Saturday, May 25, 2013

League City versus the United States of America

GCDN has reported on a recent legal judgment in which the City of League City was found guilty of violating the First Amendment rights of laborers soliciting work within its city limits. 
The Constitution of the United States wasn't written yesterday, and by this time, there are are plenty of established case law and administrative precedents for how to compromise and balance individual vs. collective rights.  But the City of League City arguably doesn't have the best track record when it comes to learning by example, or even by blunt suggestion.  In this case, litigation has succeeded where other methods failed.  Litigation that you, the taxpayer, paid for, of course. 

Sign photo from Wikipedia.  
Houston Chronicle covered the same ruling in some depth in a feature titled "Case proves Constitution works for day laborers, too". 

Unfortunately, both of those stories are behind the paywall, and I can't find where the Associated Press or any other major outlet has picked up on this yet.  You'd think they would - after all, it's not every day that a branch of American government is found guilty of violating the Constitutional rights of its own citizens, for crying out loud.  HuffpostNYTCNNSlate? Anyone??  A few weeks ago, pretty much all of you covered the "if it bleeds, it leads" story of the West, Texas explosion ad nauseum, but the League City implosion which is far more nauseating?  Not sufficiently titillating?? 
If any of you people decide to get off your journalistic duffs and actually investigate this story, you'll probably want to get some live-action feedback from persons directly affected by the Court ruling.  You might want to toddle on down to the area south of the intersection of FM 518 and Texas Avenue, which is one of the very few local places where affected persons can still be found, albeit in reduced numbers.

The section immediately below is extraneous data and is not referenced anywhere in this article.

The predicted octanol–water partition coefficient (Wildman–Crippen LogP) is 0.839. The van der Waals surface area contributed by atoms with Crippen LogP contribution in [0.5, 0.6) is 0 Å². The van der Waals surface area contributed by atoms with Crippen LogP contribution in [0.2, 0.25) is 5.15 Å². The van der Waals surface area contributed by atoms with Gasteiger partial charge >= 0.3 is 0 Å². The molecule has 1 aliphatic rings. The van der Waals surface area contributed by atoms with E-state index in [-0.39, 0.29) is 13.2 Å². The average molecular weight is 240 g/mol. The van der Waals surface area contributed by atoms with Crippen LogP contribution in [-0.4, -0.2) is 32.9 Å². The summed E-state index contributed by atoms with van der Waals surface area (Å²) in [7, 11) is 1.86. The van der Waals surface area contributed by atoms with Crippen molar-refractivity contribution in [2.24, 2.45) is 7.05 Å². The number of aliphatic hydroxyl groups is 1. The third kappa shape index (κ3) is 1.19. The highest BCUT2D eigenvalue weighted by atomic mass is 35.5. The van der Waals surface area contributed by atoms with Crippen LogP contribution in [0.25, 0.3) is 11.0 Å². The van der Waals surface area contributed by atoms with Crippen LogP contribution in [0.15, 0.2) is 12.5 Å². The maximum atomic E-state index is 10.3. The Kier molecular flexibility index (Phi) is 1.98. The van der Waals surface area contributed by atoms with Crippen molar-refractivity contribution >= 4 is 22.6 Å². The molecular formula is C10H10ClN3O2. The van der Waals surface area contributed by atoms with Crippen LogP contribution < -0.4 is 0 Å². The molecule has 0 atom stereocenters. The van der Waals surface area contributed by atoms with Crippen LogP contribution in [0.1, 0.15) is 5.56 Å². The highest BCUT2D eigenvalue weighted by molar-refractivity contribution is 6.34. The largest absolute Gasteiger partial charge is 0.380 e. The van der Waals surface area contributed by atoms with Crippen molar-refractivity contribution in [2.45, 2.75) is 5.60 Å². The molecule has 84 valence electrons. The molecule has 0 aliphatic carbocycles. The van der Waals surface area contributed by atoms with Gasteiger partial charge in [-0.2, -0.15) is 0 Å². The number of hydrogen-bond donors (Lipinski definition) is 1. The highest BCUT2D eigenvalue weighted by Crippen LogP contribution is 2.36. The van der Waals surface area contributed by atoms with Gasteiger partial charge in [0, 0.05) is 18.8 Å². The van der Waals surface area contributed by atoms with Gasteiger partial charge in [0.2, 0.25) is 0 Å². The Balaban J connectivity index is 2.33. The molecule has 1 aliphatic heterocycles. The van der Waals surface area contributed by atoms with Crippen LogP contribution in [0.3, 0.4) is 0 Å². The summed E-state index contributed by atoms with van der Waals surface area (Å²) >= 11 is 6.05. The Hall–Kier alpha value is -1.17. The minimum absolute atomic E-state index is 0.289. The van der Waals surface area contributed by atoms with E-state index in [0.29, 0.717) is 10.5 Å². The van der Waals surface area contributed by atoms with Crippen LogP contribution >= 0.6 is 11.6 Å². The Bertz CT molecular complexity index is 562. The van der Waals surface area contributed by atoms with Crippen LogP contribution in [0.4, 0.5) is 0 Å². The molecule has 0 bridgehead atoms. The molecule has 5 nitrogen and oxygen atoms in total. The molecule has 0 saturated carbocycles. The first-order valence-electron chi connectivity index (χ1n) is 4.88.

Image screengrabbed from Googlemaps ground view. 
The predicament in which the declining state of the mainstream news media (MSM) has placed us grows more dire by the day.  Without question, this is one of our most important local stories of the year, but given the haphazard and decentralized way in which League City residents tend to receive news, you can bet that most of them don't have access to this information.  That snippet at the bottom of my blog where I quote Thomas Jefferson as saying "When the press is free and every man able to read, all is safe"?  Let's me make a profound understatement in saying that I'm worried. 

So the MSM is MIA, but you can read a synopsis of the litigation here.  Basically, what happened is that the Court found the City of League City guilty of interfering with the rights of local laborers who solicit work by presenting themselves at public locations on a daily basis.  This case centered on Constitutional rights and had nothing to do with the immigration status of any of those persons - that's a different legal question.  And the result was not surprising because case law has confirmed time and time again that all persons in this country have Constitutional rights.  
Whether or not anyone likes this provision is not the point.  The point is that the provision exists.

Screengrabbed from this University of Nebraska website (actually a subpage produced by the College of Journalism and Mass Communications... hmmm, maybe they would like to report on this story...). 
In editorializing, I can go further than either the pay-throttled and outright-silent MSM.  Here is my personal prediction regarding the City of League City's relationship with its minority populations: